Bellingham Neighborhoods


Alabama Hill

Alabama Hill is a beautiful residential neighborhood located in Whatcom County, Washington. The neighborhood is home to around 3,000 people and consists of single-family houses built during the 1960s and 1970s, with contemporary designs and views of the bay and city. The streets are broad and curved, with limited access to arterial streets, and the lots are roughly 7,200 square feet. There are a number of parks and green spaces in the area, such as Whatcom Falls Park, St. Clair Park, and Highland Heights Park, which all offer a variety of recreational activities. The Railroad Trail also runs through the neighborhood, providing a multi-use trail and greenway corridor with a safe overpass of Alabama Street and connection to Whatcom Creek Trail.


The Barkley Neighborhood was established in 2010 as part of the northern boundary review project. It covers 814 acres of land with a diverse range of land uses, from commercial sites such as Sunset Square to the Barkley Urban Village. This Urban Village is the focal point of the neighborhood, and it features a mix of industrial, retail, office, and residential spaces. On the west side of Alabama Hill, there are a number of subdivisions that take advantage of the stunning views of the city and the bay. Barkley Boulevard is lined with beautiful homes and provides easy access to the rest of the neighborhood. All in all, Barkley Neighborhood is a great place to live, work, and play.


The Birchwood neighborhood is an ideal location for people looking for a peaceful rural atmosphere. With large lots, mature landscaping, and narrow streets, Birchwood offers a unique residential experience. Apartment complexes have been built in multifamily zoned areas, providing a variety of housing options. The neighborhood also boasts a commercial area near the intersection of Northwest, W. Maplewood, and Birchwood Avenue, offering local services. Other amenities include the Bellingham Golf and Country Club, Squalicum Creek Greenbelt, Bellingham Technical College, Shuksan Middle School, and Birchwood Park, with a playground, basketball court, and picnic shelter. Nearby Squalicum Creek Park and Little Squalicum Park provide plenty of outdoor activities, while the Bay-to-Baker Trail and Greenway connects the parks, allowing for easy transportation. With so much to offer, Birchwood is a great place to call home!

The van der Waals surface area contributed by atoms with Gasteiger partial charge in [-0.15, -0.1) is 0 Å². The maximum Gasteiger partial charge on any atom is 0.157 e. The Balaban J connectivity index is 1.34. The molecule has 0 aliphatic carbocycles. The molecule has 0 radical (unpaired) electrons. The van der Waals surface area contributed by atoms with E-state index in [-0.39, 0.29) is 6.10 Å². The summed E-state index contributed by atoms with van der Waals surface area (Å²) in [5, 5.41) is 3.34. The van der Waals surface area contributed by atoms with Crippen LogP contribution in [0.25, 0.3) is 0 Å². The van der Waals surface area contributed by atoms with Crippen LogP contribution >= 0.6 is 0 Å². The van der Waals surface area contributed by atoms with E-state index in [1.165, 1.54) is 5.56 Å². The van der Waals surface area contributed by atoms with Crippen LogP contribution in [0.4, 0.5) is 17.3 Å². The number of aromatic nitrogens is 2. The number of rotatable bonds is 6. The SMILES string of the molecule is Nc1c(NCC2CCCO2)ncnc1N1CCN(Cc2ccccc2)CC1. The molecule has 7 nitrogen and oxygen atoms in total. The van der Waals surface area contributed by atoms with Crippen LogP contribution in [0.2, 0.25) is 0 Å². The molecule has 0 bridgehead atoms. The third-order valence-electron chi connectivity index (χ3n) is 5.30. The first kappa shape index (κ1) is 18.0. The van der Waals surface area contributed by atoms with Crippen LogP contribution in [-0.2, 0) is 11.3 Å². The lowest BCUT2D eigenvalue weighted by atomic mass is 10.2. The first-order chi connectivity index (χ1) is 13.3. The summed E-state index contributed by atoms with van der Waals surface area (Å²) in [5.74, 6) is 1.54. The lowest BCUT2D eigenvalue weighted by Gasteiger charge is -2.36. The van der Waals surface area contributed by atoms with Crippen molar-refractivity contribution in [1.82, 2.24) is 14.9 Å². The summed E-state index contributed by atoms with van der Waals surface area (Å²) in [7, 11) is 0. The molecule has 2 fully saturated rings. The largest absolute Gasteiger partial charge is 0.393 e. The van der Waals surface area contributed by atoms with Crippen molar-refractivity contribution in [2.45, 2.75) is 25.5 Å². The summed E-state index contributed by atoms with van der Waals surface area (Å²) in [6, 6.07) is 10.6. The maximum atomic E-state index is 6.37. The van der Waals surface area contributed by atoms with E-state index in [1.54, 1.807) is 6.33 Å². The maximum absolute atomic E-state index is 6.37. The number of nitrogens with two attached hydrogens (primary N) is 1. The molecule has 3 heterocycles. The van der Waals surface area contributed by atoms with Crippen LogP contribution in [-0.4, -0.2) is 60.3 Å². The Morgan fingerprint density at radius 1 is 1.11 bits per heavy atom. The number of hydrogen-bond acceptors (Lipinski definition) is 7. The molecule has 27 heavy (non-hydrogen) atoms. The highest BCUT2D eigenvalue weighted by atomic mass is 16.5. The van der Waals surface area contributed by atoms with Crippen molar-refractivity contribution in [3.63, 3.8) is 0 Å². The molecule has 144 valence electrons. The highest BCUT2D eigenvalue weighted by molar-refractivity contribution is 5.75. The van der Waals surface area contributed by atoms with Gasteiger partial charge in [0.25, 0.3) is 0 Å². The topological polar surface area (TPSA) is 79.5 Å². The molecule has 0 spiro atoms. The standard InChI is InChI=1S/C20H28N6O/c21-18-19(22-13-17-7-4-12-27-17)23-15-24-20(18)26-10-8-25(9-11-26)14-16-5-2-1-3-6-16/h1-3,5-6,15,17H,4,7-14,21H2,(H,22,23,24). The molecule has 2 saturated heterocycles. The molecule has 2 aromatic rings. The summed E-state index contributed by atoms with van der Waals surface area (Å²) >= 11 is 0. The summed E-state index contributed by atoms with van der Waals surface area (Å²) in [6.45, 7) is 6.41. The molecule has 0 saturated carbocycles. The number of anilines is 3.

City Center

Bellingham's City Center is a diverse collection of smaller neighborhoods, serving as the cultural, civic, financial, and service center of the city. Each neighborhood has unique characteristics shaped by historical land uses, topography, and geographic location. The Civic Center houses City and County offices, while the Arts District is home to the Whatcom Museum of History and Art and the Mt. Baker Theater. The Waterfront District has a rich history of industrial and commercial fishing, but is currently being redeveloped into a mix of residential, commercial, and recreational spaces. The Whatcom Creek Trail provides a pedestrian connector from the waterfront to adjacent neighborhoods.


Columbia is a charming neighborhood in Bellingham that boasts historic homes and well-maintained residential structures. The majority of housing is single family, and the Eldridge Historical District is home to many large, historically significant homes. The neighborhood's narrow tree-lined streets and mature landscaping create a picturesque atmosphere. Residents also have access to several parks, including the beloved Elizabeth Park, Carl Lobe, and Lorraine Ellis Parks. Squalicum Creek Greenway borders the neighborhood to the northwest, and Squalicum Creek Park in the adjacent Birchwood Neighborhood is easily accessible.


Located in the northern area of the city, the Cordata Neighborhood is bordered by Meridian Street to the east and West Bakerview Road to the south. The area extends to the city limits to the north, west, and southwest. The neighborhood was formed in 2010 when the boundaries of the Meridian and Guide Meridian/Cordata Neighborhoods were redrawn to acknowledge the area's changing character, environment, and demographics. The Cordata Neighborhood contains various land use zoning designations, including public and planned areas for residential, commercial, industrial, and institutional uses. Development within these designations is regulated under the Cordata Business Park Planned Unit Development (PUD) and the City's Land Use Development Code to preserve and protect the neighborhood's character and qualities.